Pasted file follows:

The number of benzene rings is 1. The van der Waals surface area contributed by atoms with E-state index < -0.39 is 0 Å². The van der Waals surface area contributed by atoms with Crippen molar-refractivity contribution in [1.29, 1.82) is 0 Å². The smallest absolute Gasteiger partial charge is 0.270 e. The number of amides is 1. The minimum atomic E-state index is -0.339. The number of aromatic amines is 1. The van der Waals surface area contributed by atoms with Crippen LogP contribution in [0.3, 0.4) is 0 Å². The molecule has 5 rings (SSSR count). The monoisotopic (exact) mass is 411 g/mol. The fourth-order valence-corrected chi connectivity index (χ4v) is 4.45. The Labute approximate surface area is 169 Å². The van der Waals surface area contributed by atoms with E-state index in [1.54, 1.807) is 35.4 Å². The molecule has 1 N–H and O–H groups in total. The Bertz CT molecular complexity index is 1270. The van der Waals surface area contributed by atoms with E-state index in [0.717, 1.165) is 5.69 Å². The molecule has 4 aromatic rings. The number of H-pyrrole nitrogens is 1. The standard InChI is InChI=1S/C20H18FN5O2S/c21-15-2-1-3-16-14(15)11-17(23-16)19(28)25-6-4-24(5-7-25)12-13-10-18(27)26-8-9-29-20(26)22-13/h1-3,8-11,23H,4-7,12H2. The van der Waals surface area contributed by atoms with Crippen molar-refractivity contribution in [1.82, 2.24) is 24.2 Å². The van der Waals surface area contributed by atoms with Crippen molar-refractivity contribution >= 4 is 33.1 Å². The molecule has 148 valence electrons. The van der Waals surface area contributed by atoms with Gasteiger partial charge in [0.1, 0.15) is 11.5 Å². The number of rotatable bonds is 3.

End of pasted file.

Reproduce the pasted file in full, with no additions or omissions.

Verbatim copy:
The number of benzene rings is 1. The van der Waals surface area contributed by atoms with E-state index < -0.39 is 0 Å². The van der Waals surface area contributed by atoms with Crippen molar-refractivity contribution in [1.29, 1.82) is 0 Å². The smallest absolute Gasteiger partial charge is 0.270 e. The number of amides is 1. The minimum atomic E-state index is -0.339. The number of aromatic amines is 1. The van der Waals surface area contributed by atoms with Crippen LogP contribution in [0.3, 0.4) is 0 Å². The molecule has 5 rings (SSSR count). The monoisotopic (exact) mass is 411 g/mol. The fourth-order valence-corrected chi connectivity index (χ4v) is 4.45. The Labute approximate surface area is 169 Å². The van der Waals surface area contributed by atoms with E-state index in [1.54, 1.807) is 35.4 Å². The molecule has 1 N–H and O–H groups in total. The Bertz CT molecular complexity index is 1270. The van der Waals surface area contributed by atoms with E-state index in [0.717, 1.165) is 5.69 Å². The molecule has 4 aromatic rings. The number of H-pyrrole nitrogens is 1. The standard InChI is InChI=1S/C20H18FN5O2S/c21-15-2-1-3-16-14(15)11-17(23-16)19(28)25-6-4-24(5-7-25)12-13-10-18(27)26-8-9-29-20(26)22-13/h1-3,8-11,23H,4-7,12H2. The van der Waals surface area contributed by atoms with Crippen molar-refractivity contribution in [1.82, 2.24) is 24.2 Å². The van der Waals surface area contributed by atoms with Crippen molar-refractivity contribution >= 4 is 33.1 Å². The molecule has 148 valence electrons. The van der Waals surface area contributed by atoms with Gasteiger partial charge in [0.1, 0.15) is 11.5 Å². The number of rotatable bonds is 3.